Don’t double click an email to read it. Especially one from which you don’t recognize the source. Use the reading/preview pane. Expanding an email (if Spam/Phishing) can trigger malware to send back confirmation that it reached a legitimate address.

Ask your friends and relatives not to include your email address in group distributions for the joke of the day being sent to people they know, but you don’t. Eventually (unknown to you) your email address will end up where you don’t want it to be.

Don’t sign-up for free trials of “whatever” just because they say they won’t distribute your personal information to others (like your email address).

Lock down your personal information on social media accounts.

Limit who you allow to see your profile and friend you. Most certainly don’t allow friends of friends to friend you. Your person information (and email) can end up all over the world.

Tracy, I hope this and other information provided by the members helps you to alleviate some of your frustration with Spam and Phishing emails. Good Luck and Safe Computing!

Together Everyone Achieves More = TEAM

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I'm not sure whether it does any good...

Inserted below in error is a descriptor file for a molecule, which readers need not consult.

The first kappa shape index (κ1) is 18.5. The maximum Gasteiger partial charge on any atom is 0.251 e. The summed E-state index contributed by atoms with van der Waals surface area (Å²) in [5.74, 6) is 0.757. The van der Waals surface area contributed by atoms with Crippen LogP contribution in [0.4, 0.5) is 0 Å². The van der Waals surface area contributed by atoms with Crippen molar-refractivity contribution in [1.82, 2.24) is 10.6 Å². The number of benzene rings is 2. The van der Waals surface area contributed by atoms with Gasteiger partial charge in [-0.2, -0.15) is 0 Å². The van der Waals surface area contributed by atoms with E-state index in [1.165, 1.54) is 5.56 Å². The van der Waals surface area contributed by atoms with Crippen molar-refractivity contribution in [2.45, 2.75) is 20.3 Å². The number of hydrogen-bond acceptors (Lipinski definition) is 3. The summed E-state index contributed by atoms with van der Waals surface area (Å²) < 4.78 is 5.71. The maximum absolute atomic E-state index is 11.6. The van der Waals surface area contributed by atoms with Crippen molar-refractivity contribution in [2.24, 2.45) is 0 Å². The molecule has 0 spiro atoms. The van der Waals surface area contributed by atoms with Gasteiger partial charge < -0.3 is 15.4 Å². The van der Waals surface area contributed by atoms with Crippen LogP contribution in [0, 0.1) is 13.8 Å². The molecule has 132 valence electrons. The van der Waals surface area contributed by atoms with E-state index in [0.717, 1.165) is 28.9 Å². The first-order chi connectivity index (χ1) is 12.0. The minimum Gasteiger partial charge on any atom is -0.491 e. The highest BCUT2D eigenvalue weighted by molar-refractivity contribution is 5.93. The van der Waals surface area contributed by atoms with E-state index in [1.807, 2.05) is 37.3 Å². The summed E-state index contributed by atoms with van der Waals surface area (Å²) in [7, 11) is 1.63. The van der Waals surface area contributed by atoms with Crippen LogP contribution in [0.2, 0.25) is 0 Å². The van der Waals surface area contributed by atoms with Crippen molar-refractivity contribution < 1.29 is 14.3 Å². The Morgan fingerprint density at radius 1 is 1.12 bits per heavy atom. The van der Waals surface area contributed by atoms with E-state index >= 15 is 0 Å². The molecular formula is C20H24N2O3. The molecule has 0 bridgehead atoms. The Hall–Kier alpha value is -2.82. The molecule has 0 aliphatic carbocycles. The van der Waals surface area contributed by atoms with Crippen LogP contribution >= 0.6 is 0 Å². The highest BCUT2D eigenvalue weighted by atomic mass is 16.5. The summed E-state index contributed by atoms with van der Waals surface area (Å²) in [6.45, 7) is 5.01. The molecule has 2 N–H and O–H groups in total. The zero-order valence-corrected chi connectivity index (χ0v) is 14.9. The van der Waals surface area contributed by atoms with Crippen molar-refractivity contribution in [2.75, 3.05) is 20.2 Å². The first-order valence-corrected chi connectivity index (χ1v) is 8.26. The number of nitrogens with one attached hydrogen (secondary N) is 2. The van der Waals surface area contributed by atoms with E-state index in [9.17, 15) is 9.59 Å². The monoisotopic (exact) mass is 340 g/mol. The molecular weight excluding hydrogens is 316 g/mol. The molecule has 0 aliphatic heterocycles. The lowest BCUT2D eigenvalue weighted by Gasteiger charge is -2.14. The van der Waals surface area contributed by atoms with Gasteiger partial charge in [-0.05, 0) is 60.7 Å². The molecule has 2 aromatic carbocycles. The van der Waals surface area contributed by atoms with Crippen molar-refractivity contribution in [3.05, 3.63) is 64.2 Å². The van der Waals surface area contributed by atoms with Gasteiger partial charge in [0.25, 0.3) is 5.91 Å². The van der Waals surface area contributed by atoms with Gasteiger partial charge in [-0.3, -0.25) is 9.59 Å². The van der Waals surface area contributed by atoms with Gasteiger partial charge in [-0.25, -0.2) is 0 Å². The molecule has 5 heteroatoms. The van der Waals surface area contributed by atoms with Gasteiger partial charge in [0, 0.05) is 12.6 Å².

In reply to: Keep Up The Good Fight

...for an individual unwanted message but I imagine most of the companies that offer a report address will have some kind of analysis system that looks for trends and then act when a threshold is triggered.

If you do forward a message for investigation, remember to check the "All Headers" option (in the view menu in Thunderbird, not sure about other clients). This will show the route the message took and may be more useful to investigators.

That said, the best safeguard is your ISP's spam filter - I had just four spam/phishing emails get through last year and no false positives (yes, I track them - is that sad?!) and that on an email address I've had for 20 years.

And, as you clearly do, the final safeguard is to be alert yourself. Realistically, I think this plague will be with us forever.

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Fighting SPAM is difficult

In reply to: Are my efforts to fight SPAM/phishing emails fruitless?

I use MailWasher Pro. It lets me know when my mail server has email ready for me to download. I open up MailWasher Pro to look at headers. it is obvious if any messages are SPAM; if it is a new site, I click on Blacklist, or it might already be blacklisted. I click on Wash Mail and the SPAM messages are deleted off the server and only good messages are allowed to be downloaded to my PC. This method does work. You can check out the application at: http://www.firetrust.com

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How Southwest Airlines would handle it

In reply to: Are my efforts to fight SPAM/phishing emails fruitless?

I'm reminded of an experience I had 20 years ago with Southwest Airlines. After waiting on the phone several minutes to make a reservation (long before you could do it online), a voice came on saying "If you have been waiting more than 3 minutes, press the 7 key". After a short pause "It won't do any good, but you'll feel much better."

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Yes, take the time do something about them.

In reply to: Are my efforts to fight SPAM/phishing emails fruitless?